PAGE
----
Classic Computer Magazine Archive ANTIC VOL. 2, NO. 1 / APRIL 1983


Happy Birthday ANTIC

It's difficult for us to believe, but we are now one year old. What started as a gleam in our eye is now the most widely-read ATARI-specific magazine in existence. We are proud of our accomplishments-and are humbled by those painful lessons some of you have shared with us. Now for our gift to you:

We are now a monthly publication. ANTIC is the first ATARI-specific monthly magazine.

Program listings will now be typeset. We had a typeface designed just for us. This font, as typesetters call it, will contain all the special ATARI-graphics characters. We will be using the ATARI, phone equipment, and state-of-the-art electronic typesetting. Check In the Public Domain to see what I mean.

We were one of the first magazines to include the TYPO feature (see reprint this issue). Of course, we went to one of the best to write it, Bill Wilkinson.

We are the only magazine to place our programs in the public domain. This means you are free to copy them, give them to your friends, improve them. You get no hassle, no impossible-to-enforce ownership problems, just useful information, arcade quality games (almost), and fun.

We have grown in editorial content and advertising pages with every issue.

We have been on time with every issue, no small trick.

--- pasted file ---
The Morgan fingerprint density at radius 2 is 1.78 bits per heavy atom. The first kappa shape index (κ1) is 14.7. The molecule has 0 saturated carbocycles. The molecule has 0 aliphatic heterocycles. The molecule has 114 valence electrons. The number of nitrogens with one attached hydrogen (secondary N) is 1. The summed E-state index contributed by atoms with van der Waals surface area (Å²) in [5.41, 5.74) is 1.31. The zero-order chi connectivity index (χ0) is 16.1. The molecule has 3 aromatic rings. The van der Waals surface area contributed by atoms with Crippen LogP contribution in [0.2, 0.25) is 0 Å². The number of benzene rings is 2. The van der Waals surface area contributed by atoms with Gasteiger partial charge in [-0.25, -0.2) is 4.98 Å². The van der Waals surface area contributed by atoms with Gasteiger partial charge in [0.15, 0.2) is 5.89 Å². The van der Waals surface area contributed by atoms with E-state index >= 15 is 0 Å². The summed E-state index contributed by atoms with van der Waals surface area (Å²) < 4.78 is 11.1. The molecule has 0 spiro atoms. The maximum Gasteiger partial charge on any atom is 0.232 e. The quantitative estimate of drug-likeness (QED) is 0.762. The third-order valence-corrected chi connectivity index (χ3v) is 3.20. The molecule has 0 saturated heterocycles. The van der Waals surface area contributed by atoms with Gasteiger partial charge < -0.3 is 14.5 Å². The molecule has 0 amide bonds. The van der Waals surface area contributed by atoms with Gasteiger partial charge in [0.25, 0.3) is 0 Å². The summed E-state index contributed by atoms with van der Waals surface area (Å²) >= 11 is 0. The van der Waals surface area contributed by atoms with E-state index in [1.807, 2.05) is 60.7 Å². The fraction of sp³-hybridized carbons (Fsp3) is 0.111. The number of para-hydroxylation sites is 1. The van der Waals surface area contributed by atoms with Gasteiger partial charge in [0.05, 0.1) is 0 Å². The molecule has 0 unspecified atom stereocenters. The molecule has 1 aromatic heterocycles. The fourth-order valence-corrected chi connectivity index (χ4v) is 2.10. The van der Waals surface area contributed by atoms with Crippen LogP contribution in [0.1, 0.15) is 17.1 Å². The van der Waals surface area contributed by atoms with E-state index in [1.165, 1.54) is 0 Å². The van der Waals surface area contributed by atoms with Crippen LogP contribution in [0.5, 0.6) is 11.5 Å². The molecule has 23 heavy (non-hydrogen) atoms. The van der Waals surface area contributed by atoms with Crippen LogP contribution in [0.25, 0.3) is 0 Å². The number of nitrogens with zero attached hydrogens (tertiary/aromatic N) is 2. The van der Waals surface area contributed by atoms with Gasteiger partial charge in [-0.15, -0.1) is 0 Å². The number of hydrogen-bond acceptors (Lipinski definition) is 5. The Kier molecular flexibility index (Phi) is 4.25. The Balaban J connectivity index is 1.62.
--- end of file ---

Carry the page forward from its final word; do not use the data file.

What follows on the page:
Now, how do we follow a year that most publications only dream about? Well, we have more regular columns in store. Watch for more tutorial information, jargon-free, and written for you--our active, interested, new reader. Education is a topic we frequently hear about, so look for more coverage.

We'll also be introducing you to those people who make great games and useful software possible. Read Profiles, a regular feature starting in this issue. We will be taking you inside Atari a little more--after all they're right down the road.

We will be providing more color pictures with our reviews--expensive but worth it. And you can expect more question-and-answer format. We intend to lead those of you who want to go, into this ATARI computer age.

Our ATARI audience is growing, more companies start daily. You can expect ANTIC to continue to provide you with interesting reviews, valid comparisons, and how to use your ATARI in ways that you never thought of. We are fortunate that Silicon Valley and Atari Inc. are so near, and we are privileged to call professionally and personally upon some of the most creative people in the ATARI world. We think that adds up to the best magazine you can have on your desk.

Remember, if you own an ATARI you should be reading ANTIC.

Jim Capparell